|I'm the guy right in the center.|
It's no secret that I live in Portland, Oregon, "you-say". And Portland (and the Northwest* for that matter) is known as being rainy for a good half of the year. Now this doesn't mean it pours every day, it means that we see a lot of days with rain, usually of a lighter type. So if one wants to be an all year cyclist, one needs to deal with rain.
I've been biking in Portland for a decade. Over the years I've tried many strategies, but over the past couple years I've moved to a mostly wool wardrobe for the rainier months. And there's a lot of benefits to that if you can hack wool. Not only is wool warm, but it is warm while wet. Anyone who's tried riding around in January with jeans sans rain pants can tell you how sucky it is to ride in wet pants. But a pair of heavy wool pants with a good wool sweater or jacket can put up well with light to somewhat moderate rain. So that's what I wear most of the time and I don't normally feel the need to put on specific rain gear.
But there are those occasions that the rain turns moderate to heavy. And the wool will not be enough. I've gotten by on a Marmot rain shell the last few years, which is lightweight and easily packable, so I can easily stow it away in a bag. But maybe it's all the interest in vintage bikes as of late that has got me thinking of rain capes.
I've hesitated buying a rain cape for a while. Besides the dorkiness factor (of course this can be said about a lot of bicycle rain jackets), the rain cape scenario never "worked" for me. And this has to do with the design limitations of rain capes. Capes are meant to go over the handlebars, so it doesn't work with handlebar mounted lights. More upright riding styles work best. And a backpack or messenger bag will make the rear of the cape ride up, exposing your lower back.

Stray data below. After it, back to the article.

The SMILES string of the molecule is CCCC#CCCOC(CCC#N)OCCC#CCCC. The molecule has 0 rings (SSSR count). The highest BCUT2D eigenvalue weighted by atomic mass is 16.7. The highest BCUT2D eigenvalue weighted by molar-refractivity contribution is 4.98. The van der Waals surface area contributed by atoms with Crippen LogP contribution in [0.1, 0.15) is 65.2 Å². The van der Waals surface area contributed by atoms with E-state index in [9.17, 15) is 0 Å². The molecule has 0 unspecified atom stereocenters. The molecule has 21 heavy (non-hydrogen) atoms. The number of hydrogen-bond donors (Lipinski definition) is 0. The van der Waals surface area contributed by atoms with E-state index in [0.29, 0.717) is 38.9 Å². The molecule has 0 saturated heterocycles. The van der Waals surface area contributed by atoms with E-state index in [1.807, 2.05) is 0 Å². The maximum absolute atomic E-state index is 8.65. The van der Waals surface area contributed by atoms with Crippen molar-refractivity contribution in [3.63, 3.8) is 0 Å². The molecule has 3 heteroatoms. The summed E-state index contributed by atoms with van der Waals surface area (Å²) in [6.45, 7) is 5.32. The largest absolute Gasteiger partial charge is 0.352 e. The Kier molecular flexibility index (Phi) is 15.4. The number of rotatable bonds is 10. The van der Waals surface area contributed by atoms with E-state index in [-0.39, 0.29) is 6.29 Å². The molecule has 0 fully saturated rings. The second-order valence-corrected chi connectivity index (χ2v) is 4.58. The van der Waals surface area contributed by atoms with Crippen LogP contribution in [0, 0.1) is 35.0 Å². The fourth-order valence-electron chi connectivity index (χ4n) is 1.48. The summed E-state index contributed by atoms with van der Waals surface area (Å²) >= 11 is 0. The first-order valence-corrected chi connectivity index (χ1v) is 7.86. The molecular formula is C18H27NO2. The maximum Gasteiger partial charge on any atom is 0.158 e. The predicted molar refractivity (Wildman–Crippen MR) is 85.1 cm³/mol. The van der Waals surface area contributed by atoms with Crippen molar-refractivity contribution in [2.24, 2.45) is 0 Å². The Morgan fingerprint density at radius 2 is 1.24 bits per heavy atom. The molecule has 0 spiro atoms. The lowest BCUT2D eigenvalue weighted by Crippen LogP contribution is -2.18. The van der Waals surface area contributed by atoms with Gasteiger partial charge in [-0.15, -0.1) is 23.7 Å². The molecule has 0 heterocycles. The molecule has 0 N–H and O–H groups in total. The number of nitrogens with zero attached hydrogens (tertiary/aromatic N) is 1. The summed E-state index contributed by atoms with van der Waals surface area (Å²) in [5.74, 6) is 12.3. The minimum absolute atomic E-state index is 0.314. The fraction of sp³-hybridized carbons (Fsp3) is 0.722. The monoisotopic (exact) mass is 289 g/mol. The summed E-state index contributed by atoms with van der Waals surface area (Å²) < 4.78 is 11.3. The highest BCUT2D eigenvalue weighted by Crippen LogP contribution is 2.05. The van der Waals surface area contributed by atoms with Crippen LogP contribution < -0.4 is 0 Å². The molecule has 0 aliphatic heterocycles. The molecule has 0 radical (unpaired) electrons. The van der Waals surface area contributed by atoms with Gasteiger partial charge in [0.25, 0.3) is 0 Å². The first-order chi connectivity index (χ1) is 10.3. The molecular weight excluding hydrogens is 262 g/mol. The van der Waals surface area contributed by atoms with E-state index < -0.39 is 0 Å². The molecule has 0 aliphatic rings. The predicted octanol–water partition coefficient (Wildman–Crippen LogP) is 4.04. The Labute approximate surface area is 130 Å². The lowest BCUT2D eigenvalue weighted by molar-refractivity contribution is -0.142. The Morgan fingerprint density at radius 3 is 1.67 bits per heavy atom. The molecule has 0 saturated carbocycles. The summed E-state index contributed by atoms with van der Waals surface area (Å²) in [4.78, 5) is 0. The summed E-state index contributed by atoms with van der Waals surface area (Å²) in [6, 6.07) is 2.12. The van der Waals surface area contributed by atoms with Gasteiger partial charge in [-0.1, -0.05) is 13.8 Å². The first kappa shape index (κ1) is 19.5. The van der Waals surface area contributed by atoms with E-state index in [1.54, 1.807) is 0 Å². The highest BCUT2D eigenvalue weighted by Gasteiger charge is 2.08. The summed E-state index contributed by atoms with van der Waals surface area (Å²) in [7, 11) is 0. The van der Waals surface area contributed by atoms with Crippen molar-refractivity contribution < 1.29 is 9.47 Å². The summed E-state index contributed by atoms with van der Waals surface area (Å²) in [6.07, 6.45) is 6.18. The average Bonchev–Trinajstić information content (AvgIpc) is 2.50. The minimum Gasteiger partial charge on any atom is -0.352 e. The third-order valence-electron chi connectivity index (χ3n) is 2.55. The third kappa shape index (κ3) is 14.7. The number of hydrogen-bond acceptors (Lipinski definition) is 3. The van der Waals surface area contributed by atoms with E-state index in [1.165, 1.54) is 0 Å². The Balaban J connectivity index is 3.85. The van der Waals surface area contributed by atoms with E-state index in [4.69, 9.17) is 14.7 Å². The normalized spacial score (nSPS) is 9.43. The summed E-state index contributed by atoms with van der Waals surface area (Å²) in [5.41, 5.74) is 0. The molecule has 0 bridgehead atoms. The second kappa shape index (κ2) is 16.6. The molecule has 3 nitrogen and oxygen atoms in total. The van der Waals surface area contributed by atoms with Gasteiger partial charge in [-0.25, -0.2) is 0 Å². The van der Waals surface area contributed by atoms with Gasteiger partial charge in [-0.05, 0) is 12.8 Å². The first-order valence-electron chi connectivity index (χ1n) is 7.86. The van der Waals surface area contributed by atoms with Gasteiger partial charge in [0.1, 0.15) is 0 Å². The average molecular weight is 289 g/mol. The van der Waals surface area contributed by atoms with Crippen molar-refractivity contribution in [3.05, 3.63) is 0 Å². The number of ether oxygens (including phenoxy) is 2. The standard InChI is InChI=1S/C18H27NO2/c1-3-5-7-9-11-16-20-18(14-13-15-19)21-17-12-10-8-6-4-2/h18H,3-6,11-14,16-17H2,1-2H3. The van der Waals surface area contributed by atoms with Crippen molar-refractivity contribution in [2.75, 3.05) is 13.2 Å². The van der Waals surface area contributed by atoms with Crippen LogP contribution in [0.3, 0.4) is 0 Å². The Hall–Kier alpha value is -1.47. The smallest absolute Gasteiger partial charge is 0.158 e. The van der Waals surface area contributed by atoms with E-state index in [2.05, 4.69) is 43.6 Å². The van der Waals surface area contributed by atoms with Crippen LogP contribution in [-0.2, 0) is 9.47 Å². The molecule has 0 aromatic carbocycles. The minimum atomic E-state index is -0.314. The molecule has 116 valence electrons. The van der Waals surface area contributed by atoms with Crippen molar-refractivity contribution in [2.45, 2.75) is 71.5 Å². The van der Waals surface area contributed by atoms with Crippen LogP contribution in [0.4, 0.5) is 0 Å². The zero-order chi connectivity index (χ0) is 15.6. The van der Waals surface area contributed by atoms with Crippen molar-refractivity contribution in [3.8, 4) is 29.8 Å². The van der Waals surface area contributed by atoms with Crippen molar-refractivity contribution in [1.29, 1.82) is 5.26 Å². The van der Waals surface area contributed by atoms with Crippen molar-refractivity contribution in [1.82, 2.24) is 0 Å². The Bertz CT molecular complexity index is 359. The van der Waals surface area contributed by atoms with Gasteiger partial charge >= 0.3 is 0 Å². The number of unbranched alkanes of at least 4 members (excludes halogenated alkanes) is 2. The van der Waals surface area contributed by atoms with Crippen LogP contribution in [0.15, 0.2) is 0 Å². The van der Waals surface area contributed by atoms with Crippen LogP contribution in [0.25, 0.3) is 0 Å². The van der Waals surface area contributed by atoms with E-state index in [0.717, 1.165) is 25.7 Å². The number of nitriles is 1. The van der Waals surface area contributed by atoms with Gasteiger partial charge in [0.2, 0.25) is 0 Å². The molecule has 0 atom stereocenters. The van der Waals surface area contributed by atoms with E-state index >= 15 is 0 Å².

It wasn't until the Raleigh Wayfarer dyno lighting was done that I considered trying out a rain cape. But which one should I try?
Carradice makes both a classy traditional waxed cotton version plus a more modern synthetic hi-visibility style. And two Oregon companies--Jackson & Gibbens and Center for Appropriate Transport--also have their own versions. Even Rivendell has one! The issue however is cost. The lowest priced one (J&G) is $45, which is a lot of money to spend on something that might not work for me. In fact, I've seen some Carradice rain capes come up on Craigslist, so obviously not everyone digs them.
But there was a low cost option that I had forgotten about. The Monkey King on Hawthorne Blvd is a shop that specializes in Chinese trinkets and they sell a version of the Chinese bicycle rain cape that is ubiquitous to that country. And the price: only $10! So I got one and gave it a try.
|Somehow I don't think the cape works that great without fenders.|
It's a pretty basic design. Rather than use loops around the wrists, as most of the other capes do, it has a plastic alligator clip that's supposed to "clamp" to the handlebars. I don't know what style of handlebar this can even grab onto, as anything thicker than a drinking straw seems too much. So I've just clamped it to the barrel handlebar bag.
I've used it a few times when the rain has been hard enough. My impressions?
I haven't had any problems with it blowing in the wind, as the clip plus the stiff plastic keeps it stable. Lack of arm loops means it's easier to use hand signals. And it definitely keeps off the rain!
But water can pool up in the front, so an occasional "shake out" is warranted. It's cheap plastic, so it has the cheap plastic smell. The head opening/hood area is small, so it's awkward getting over my head. Since it attaches to the bike, I have to be cognizant of the fact everytime I dismount.
And yes, it is quite dorky looking.
But overall it does the job. I'm considering at some point the possibility of getting a better one, but probably not until next winter. It's fine for around town, when I want to wear regular clothes and have something to throw over them when the rain gets hard. You don't have to factor in "what clothes am I wearing underneath?" as much as you would with a rain jacket. I wouldn't use it for touring or long-distance riding, as it covers handlebar bag, cyclometer, and map holder.
*Of course if you are really "in the know" you know that only the West-of-Cascades Northwest is moist, whereas the Eastern half** is dry as a bone.
**More like Eastern two-thirds, if you are going to be technical.